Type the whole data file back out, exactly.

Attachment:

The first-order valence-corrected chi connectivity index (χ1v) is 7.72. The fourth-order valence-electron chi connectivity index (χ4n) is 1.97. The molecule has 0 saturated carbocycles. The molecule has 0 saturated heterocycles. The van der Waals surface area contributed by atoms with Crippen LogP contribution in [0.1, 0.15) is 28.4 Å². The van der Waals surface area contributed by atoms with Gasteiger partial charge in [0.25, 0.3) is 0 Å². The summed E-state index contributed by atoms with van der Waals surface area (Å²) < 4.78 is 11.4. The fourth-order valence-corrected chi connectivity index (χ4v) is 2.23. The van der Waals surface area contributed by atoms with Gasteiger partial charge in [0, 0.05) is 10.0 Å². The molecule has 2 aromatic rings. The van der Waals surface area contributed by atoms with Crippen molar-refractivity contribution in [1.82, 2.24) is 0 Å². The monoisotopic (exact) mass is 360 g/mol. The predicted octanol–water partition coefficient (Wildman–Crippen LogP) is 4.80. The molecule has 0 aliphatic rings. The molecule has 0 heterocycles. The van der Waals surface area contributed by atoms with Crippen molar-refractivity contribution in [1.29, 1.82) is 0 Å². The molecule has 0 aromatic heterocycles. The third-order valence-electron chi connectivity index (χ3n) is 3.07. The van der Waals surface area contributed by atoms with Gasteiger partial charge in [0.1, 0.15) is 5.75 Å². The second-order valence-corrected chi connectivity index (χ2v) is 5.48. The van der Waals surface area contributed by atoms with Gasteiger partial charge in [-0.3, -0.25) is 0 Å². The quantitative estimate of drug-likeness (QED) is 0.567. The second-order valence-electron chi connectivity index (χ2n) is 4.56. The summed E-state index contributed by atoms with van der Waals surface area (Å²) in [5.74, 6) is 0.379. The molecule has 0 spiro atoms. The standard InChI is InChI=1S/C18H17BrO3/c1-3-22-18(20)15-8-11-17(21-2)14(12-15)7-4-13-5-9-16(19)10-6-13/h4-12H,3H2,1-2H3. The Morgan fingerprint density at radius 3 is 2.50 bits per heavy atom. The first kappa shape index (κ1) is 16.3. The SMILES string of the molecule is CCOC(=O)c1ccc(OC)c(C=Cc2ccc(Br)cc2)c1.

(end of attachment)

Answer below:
The first-order valence-corrected chi connectivity index (χ1v) is 7.72. The fourth-order valence-electron chi connectivity index (χ4n) is 1.97. The molecule has 0 saturated carbocycles. The molecule has 0 saturated heterocycles. The van der Waals surface area contributed by atoms with Crippen LogP contribution in [0.1, 0.15) is 28.4 Å². The van der Waals surface area contributed by atoms with Gasteiger partial charge in [0.25, 0.3) is 0 Å². The summed E-state index contributed by atoms with van der Waals surface area (Å²) < 4.78 is 11.4. The fourth-order valence-corrected chi connectivity index (χ4v) is 2.23. The van der Waals surface area contributed by atoms with Gasteiger partial charge in [0, 0.05) is 10.0 Å². The molecule has 2 aromatic rings. The van der Waals surface area contributed by atoms with Crippen molar-refractivity contribution in [1.82, 2.24) is 0 Å². The monoisotopic (exact) mass is 360 g/mol. The predicted octanol–water partition coefficient (Wildman–Crippen LogP) is 4.80. The molecule has 0 aliphatic rings. The molecule has 0 heterocycles. The van der Waals surface area contributed by atoms with Crippen molar-refractivity contribution in [1.29, 1.82) is 0 Å². The molecule has 0 aromatic heterocycles. The third-order valence-electron chi connectivity index (χ3n) is 3.07. The van der Waals surface area contributed by atoms with Gasteiger partial charge in [0.1, 0.15) is 5.75 Å². The second-order valence-corrected chi connectivity index (χ2v) is 5.48. The van der Waals surface area contributed by atoms with Gasteiger partial charge in [-0.3, -0.25) is 0 Å². The quantitative estimate of drug-likeness (QED) is 0.567. The second-order valence-electron chi connectivity index (χ2n) is 4.56. The summed E-state index contributed by atoms with van der Waals surface area (Å²) in [5.74, 6) is 0.379. The molecule has 0 spiro atoms. The standard InChI is InChI=1S/C18H17BrO3/c1-3-22-18(20)15-8-11-17(21-2)14(12-15)7-4-13-5-9-16(19)10-6-13/h4-12H,3H2,1-2H3. The Morgan fingerprint density at radius 3 is 2.50 bits per heavy atom. The first kappa shape index (κ1) is 16.3. The SMILES string of the molecule is CCOC(=O)c1ccc(OC)c(C=Cc2ccc(Br)cc2)c1.